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Last Updated: Monday, 16 April 2007, 13:44 GMT 14:44 UK
Benn speech: key quotes
Here are the key quotes from International Development Secretary Hilary Benn's speech in New York:

TERROR

After 9/11, the global economic shock kept 10 million people trapped in extreme poverty. This is not a clash between the west and Islam, although these terrorists claim it is. Nor is it a global war; it is about identity and about values.

In the UK, we do not use the phrase "war on terror" because we can't win by military means alone, and because this isn't us against one organised enemy with a clear identity and a coherent set of objectives.

It is the vast majority of the people in the world - of all nationalities and faiths - against a small number of loose, shifting and disparate groups who have relatively little in common apart from their identification with others who share their distorted view of the world and their idea of being part of something bigger.

What these groups want is to force their individual and narrow values on others, without dialogue, without debate, through violence. And by letting them feel part of something bigger, we give them strength.

THE ROLE OF NATIONS

We are at a turning point for the world. We must face this new world of ours with confidence and recognise that our national interest is now inextricably tied to the global interest and the development interest.

All nations have tended to view the world and its challenges through a narrow telescope, based on national self-interest and narrow coalitions; using diplomacy and hard power - economic and military sticks - and assuming our values and views can prevail. This has to change because the challenges we face today cannot be solved by the pursuit of narrow self-interest.

In a world where the balance of power is changing, multilateralism must show it can work - that isn't just about us achieving what we want, but one based on give and take. Nowhere is this being tested more than by international terrorism.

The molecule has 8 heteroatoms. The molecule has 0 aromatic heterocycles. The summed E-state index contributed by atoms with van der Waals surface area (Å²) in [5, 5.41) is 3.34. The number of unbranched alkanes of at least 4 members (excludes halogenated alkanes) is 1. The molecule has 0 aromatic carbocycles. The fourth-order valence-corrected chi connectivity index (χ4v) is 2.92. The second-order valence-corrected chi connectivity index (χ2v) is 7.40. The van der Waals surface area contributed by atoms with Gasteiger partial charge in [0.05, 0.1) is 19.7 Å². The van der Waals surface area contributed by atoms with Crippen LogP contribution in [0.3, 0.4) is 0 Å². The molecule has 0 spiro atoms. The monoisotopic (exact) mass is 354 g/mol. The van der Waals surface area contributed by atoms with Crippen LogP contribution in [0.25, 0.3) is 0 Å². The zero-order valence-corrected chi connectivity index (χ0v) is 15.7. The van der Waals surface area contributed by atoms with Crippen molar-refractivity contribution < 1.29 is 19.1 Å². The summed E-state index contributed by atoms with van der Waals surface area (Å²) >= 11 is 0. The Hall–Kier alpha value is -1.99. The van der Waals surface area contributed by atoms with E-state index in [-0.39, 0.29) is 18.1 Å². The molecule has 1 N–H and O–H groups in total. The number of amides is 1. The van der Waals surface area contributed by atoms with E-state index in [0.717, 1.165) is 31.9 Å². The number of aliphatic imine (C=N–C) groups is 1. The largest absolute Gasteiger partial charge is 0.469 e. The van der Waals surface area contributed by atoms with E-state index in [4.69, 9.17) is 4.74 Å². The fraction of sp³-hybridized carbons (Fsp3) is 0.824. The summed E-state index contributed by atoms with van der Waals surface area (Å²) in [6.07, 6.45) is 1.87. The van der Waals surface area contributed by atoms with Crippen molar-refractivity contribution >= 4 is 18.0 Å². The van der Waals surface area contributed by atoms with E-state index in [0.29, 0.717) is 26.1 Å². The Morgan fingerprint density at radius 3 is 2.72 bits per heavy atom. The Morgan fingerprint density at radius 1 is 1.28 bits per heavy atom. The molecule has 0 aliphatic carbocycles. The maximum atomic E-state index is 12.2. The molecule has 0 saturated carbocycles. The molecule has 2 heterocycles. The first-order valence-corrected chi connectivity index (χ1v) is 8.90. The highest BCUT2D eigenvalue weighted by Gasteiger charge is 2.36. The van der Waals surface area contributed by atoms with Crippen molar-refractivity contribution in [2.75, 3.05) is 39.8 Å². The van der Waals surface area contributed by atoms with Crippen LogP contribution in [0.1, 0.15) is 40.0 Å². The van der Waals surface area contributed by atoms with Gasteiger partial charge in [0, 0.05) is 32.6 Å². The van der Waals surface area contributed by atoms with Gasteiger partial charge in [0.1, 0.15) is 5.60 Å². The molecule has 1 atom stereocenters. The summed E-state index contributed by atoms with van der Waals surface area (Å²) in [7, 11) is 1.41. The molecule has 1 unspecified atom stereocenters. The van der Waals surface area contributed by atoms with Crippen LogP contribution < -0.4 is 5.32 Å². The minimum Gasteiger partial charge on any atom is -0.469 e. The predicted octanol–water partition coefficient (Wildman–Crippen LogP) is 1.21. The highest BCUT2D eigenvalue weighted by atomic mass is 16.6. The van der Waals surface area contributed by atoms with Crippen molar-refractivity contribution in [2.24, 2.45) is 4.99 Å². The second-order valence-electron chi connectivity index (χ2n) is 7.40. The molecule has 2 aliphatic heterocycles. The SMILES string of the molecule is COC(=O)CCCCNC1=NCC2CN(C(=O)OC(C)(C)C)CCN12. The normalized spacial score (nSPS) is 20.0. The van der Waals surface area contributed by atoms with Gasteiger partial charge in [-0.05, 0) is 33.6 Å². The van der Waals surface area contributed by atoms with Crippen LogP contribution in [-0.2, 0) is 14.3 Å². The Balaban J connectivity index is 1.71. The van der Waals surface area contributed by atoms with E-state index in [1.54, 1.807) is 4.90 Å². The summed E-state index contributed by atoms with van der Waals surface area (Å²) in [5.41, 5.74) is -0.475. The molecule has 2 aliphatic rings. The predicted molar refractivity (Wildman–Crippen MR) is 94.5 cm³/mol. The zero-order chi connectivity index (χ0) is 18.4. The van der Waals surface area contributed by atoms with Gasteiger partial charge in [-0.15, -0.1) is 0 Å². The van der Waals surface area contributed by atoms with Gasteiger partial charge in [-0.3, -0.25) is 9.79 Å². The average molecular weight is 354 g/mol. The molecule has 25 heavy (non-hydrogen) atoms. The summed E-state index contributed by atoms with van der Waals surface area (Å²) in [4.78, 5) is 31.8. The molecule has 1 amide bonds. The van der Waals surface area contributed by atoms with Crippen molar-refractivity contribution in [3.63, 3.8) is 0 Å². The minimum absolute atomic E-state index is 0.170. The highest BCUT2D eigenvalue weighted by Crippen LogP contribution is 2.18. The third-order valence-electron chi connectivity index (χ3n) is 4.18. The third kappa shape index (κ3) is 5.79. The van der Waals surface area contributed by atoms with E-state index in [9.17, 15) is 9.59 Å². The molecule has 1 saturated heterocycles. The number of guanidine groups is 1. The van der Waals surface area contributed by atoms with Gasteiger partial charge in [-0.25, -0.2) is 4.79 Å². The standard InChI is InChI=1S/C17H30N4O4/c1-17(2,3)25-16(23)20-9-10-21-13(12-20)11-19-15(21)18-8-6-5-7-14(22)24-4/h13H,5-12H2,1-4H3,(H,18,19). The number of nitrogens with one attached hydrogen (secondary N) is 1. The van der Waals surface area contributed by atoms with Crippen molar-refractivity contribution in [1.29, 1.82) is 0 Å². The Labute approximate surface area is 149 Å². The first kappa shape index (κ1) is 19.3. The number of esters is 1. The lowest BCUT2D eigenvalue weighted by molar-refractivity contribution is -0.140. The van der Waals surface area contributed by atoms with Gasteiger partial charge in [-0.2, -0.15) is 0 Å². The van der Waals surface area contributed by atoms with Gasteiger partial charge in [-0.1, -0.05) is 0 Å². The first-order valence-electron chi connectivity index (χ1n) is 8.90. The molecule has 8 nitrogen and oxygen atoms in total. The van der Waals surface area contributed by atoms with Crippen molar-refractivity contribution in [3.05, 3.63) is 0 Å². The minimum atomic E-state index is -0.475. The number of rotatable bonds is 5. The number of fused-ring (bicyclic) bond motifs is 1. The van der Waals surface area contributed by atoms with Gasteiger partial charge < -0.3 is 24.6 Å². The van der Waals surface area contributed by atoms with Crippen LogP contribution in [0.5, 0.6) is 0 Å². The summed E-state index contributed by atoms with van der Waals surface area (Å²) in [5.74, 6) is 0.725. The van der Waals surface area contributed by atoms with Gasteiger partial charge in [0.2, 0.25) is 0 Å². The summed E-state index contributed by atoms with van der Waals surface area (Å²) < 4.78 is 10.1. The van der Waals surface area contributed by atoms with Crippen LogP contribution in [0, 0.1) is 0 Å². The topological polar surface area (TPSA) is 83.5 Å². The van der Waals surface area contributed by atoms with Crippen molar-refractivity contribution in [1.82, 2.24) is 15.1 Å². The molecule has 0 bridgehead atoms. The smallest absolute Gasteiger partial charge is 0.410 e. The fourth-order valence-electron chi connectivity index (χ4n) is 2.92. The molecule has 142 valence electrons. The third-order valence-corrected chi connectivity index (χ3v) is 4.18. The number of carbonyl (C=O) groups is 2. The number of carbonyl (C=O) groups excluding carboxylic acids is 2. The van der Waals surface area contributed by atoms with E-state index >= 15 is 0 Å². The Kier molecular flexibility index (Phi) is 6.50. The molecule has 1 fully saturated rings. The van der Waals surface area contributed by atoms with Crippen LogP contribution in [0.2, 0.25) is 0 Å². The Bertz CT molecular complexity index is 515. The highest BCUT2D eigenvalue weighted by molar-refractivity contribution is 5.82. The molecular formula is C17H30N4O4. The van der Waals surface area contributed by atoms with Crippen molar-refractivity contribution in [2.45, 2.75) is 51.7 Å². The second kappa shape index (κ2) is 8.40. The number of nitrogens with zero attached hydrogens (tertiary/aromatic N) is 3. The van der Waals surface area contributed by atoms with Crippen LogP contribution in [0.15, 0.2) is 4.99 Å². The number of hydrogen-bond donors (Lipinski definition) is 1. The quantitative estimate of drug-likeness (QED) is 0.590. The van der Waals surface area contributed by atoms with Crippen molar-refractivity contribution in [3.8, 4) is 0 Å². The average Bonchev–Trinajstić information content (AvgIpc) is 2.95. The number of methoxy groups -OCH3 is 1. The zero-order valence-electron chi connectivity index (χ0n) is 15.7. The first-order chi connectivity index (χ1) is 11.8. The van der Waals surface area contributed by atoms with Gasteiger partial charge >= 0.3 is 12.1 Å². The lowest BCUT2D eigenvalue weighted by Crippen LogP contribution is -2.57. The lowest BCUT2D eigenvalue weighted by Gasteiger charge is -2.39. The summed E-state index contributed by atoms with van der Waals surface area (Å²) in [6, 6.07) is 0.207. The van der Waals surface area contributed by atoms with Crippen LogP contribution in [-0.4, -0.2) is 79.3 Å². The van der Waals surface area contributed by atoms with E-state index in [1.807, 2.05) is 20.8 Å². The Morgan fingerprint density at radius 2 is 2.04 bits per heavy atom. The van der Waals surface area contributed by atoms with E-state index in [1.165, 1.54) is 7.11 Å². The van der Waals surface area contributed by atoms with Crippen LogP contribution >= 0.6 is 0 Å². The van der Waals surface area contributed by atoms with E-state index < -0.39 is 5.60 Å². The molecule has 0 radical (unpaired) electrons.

DEMOCRACY

A new consensus is forming. Many of the values which in the past have been wrongly claimed as distinctly Western are obviously common to all of us. Democracy, freedom, tolerance and education are not western values - they can be found across the globe.

A worldwide Gallup poll in 2005 sought the views of 50,000 in 65 countries. Eight out of 10 citizens said that despite its problems, democracy was the best system of government.

Development is fundamentally about these values and freedoms - when people have access to information and a voice that can make itself be heard and they can hold their governments to account.

If we are to create a more stable world, each of us needs to look outwards and beyond our own narrow, short-term interest to share with others wealth, power, the opportunity to realise our potential, and the chance to live free from fear. The things that make development possible.

CLIMATE CHANGE

Uncontrolled climate change, hardest felt by those least responsible for it, could do for us all and destroy development in the process.

What will we do when people start fighting - not over ideas or identities - but over water? And what will we do when people start seeking shelter in our countries from environmental catastrophe?

The threats to achieving a peaceful and prosperous world have changed... they are now global. If one country doesn't act to deal with avian flu, we are all threatened. An economic downturn in one country means a downturn elsewhere. And on climate change, even if the UK stopped all of its carbon emissions today, growth in China would replace those emissions within two year. So we either tackle the causes of climate change together or we will not tackle them at all.

UNITED NATIONS

We have to be honest about the capacity of the international system to act when the rules are broken, rights are denied and obligations are not upheld.

There are many things we have agreed the UN should do, and we would like it to do, that it does not do. In particular, the Responsibility to Protect is not yet working as it should. Why? Because its member nations don't have the will to act. And because the UN doesn't always have the means to act. All too often, narrow national interest is put before the global interest and millions suffer as a consequence.

We are going to have to do much more to strengthen the capacity of the United Nations to prevent conflict and develop civilian capacity to get to where it is needed.

INTERNATIONAL LAW AND GUANTANAMO

The UN won't be able to do everything and it is why we are so firmly committed to upholding international law. Some say it's out of date, unfit for the security threat we face.

On the contrary, I believe that the values that brought us together in the aftermath of the Second World War are as relevant today as they have ever been.

It's why Guantanamo should close. It's why we must support the work of the International Criminal Court and we must make the Responsibility to Protect mean something to the innocent civilians who would otherwise fall victim to genocide.

It's why hard power alone will not win the so-called "war on terror".




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